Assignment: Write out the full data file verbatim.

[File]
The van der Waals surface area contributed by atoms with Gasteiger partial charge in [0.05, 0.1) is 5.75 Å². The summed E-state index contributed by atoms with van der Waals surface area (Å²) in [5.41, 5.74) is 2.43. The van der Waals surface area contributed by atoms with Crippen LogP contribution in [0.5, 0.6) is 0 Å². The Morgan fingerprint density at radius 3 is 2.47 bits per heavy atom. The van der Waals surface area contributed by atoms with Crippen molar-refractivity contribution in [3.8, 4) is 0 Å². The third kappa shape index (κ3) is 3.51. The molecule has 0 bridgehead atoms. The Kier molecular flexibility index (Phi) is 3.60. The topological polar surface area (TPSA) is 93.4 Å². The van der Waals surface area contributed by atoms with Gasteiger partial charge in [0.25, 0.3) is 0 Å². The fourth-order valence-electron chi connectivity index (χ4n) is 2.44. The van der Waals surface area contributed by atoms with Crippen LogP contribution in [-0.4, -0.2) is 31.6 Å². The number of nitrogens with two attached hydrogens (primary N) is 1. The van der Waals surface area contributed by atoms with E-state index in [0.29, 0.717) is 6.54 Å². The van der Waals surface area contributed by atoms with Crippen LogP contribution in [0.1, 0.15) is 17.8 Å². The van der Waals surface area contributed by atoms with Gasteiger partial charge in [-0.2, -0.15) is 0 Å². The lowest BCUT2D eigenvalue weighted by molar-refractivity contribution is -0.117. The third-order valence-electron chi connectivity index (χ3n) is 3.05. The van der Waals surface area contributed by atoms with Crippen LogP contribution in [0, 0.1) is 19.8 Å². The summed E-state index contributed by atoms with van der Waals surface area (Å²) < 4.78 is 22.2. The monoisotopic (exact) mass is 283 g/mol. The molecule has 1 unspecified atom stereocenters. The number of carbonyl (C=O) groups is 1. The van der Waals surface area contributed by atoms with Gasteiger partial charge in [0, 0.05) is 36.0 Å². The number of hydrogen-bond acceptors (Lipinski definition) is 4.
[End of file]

The van der Waals surface area contributed by atoms with Gasteiger partial charge in [0.05, 0.1) is 5.75 Å². The summed E-state index contributed by atoms with van der Waals surface area (Å²) in [5.41, 5.74) is 2.43. The van der Waals surface area contributed by atoms with Crippen LogP contribution in [0.5, 0.6) is 0 Å². The Morgan fingerprint density at radius 3 is 2.47 bits per heavy atom. The van der Waals surface area contributed by atoms with Crippen molar-refractivity contribution in [3.8, 4) is 0 Å². The third kappa shape index (κ3) is 3.51. The molecule has 0 bridgehead atoms. The Kier molecular flexibility index (Phi) is 3.60. The topological polar surface area (TPSA) is 93.4 Å². The van der Waals surface area contributed by atoms with Gasteiger partial charge in [0.25, 0.3) is 0 Å². The fourth-order valence-electron chi connectivity index (χ4n) is 2.44. The van der Waals surface area contributed by atoms with Crippen LogP contribution in [-0.4, -0.2) is 31.6 Å². The number of nitrogens with two attached hydrogens (primary N) is 1. The van der Waals surface area contributed by atoms with E-state index in [0.29, 0.717) is 6.54 Å². The van der Waals surface area contributed by atoms with Crippen LogP contribution in [0.1, 0.15) is 17.8 Å². The van der Waals surface area contributed by atoms with Gasteiger partial charge in [-0.2, -0.15) is 0 Å². The lowest BCUT2D eigenvalue weighted by molar-refractivity contribution is -0.117. The third-order valence-electron chi connectivity index (χ3n) is 3.05. The van der Waals surface area contributed by atoms with Crippen LogP contribution in [0, 0.1) is 19.8 Å². The summed E-state index contributed by atoms with van der Waals surface area (Å²) < 4.78 is 22.2. The monoisotopic (exact) mass is 283 g/mol. The molecule has 1 unspecified atom stereocenters. The number of carbonyl (C=O) groups is 1. The van der Waals surface area contributed by atoms with Gasteiger partial charge in [0, 0.05) is 36.0 Å². The number of hydrogen-bond acceptors (Lipinski definition) is 4.